And here I thought Razer could top themselves after last year's Project Valerie laptop ...

Razer's Project Linda turns your phone into a laptop

Joe Maring

My favorite announcement from CES 2018 is easily Lenovo's Smart Display. I use my Google Home on a daily basis, and while it works perfectly fine, I've been yearning for Google to finally take on the Echo Show since its announcement last June.

I'll probably end up waiting to see what Google Home-branded Smart Display we end up getting this fall before handing over any cash, but Lenovo's caught my attention the most so far. The bamboo back on the 10-inch model looks stunning, the ability to stand it up vertically or horizontally thanks to the funky wedge is fantastic, and the physical switch to cover the camera lens is ingenious.

Actually, now that I think about it, maybe I will buy one of these as soon as Lenovo lets me.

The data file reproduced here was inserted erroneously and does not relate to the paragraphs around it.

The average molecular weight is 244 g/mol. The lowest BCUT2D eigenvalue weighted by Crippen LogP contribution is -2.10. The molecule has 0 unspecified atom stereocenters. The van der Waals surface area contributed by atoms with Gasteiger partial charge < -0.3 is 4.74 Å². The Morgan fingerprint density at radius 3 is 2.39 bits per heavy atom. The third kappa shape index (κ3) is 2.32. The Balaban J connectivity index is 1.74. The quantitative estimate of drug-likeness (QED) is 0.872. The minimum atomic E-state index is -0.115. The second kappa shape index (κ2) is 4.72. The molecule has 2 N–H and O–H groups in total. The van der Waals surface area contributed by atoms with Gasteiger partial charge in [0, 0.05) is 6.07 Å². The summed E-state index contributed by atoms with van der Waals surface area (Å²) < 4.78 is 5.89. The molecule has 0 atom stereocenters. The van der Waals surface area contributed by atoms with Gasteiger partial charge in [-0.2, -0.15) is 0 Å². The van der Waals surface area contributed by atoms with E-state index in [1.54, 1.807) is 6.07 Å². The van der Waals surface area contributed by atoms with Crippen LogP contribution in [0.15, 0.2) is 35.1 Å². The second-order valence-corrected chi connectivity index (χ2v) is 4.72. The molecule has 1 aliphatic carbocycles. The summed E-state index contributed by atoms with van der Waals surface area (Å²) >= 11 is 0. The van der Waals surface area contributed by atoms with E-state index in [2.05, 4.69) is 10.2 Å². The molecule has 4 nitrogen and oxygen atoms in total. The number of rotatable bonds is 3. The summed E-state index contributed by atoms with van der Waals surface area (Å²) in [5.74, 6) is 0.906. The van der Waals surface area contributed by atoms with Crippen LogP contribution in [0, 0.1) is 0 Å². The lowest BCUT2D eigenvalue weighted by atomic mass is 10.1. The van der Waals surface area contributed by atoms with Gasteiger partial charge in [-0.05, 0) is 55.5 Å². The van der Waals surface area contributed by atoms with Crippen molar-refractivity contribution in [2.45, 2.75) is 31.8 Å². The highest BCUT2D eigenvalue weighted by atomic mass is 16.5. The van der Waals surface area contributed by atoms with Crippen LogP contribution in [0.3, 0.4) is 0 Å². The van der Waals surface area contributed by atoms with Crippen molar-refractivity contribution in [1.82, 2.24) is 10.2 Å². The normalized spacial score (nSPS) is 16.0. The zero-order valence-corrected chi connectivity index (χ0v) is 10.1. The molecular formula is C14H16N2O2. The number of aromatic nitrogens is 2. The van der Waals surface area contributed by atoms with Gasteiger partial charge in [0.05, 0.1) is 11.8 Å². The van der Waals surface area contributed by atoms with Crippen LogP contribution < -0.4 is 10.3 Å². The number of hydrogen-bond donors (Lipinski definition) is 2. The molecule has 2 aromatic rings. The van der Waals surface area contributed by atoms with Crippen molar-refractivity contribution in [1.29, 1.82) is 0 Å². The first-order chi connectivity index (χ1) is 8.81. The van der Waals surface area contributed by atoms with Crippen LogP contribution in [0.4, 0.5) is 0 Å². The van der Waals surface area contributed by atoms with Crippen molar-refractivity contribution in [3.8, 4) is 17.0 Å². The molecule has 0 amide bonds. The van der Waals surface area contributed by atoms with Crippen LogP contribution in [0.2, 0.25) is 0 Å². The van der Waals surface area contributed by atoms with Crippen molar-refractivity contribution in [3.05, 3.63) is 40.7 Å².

Lenovo's Smart Display is the Google Assistant-powered Echo Show we've been waiting for

Jerry Hildenbrand

65 inches of 4K G-Sync enabled 120Hz gaming pixels from ASUS.

The ROG Swift PG65 is one of the new NVIDIA Shield TV enabled giant gaming monitors and it looks like a big old box of Viagra. They have me counting all the money I can find in hopes that it's enough. (It won't be. It never is.) I currently use the second input on my gaming display with a Shield TV, so I'm already loving the way you can flip back and forth between a game and a movie. But my dinky little 27-inch gaming monitor is a far cry from 65 inches, so I'm sure I'll like it even better.

Here's hoping that the "later this year" release date is somewhere between the time it takes to save up the cash and before I see something else shiny and blow it.

NVIDIA partners with Acer, ASUS and HP for new 65-inch 4K HDR gaming displays that run Android TV

Hayato Huseman

Android Auto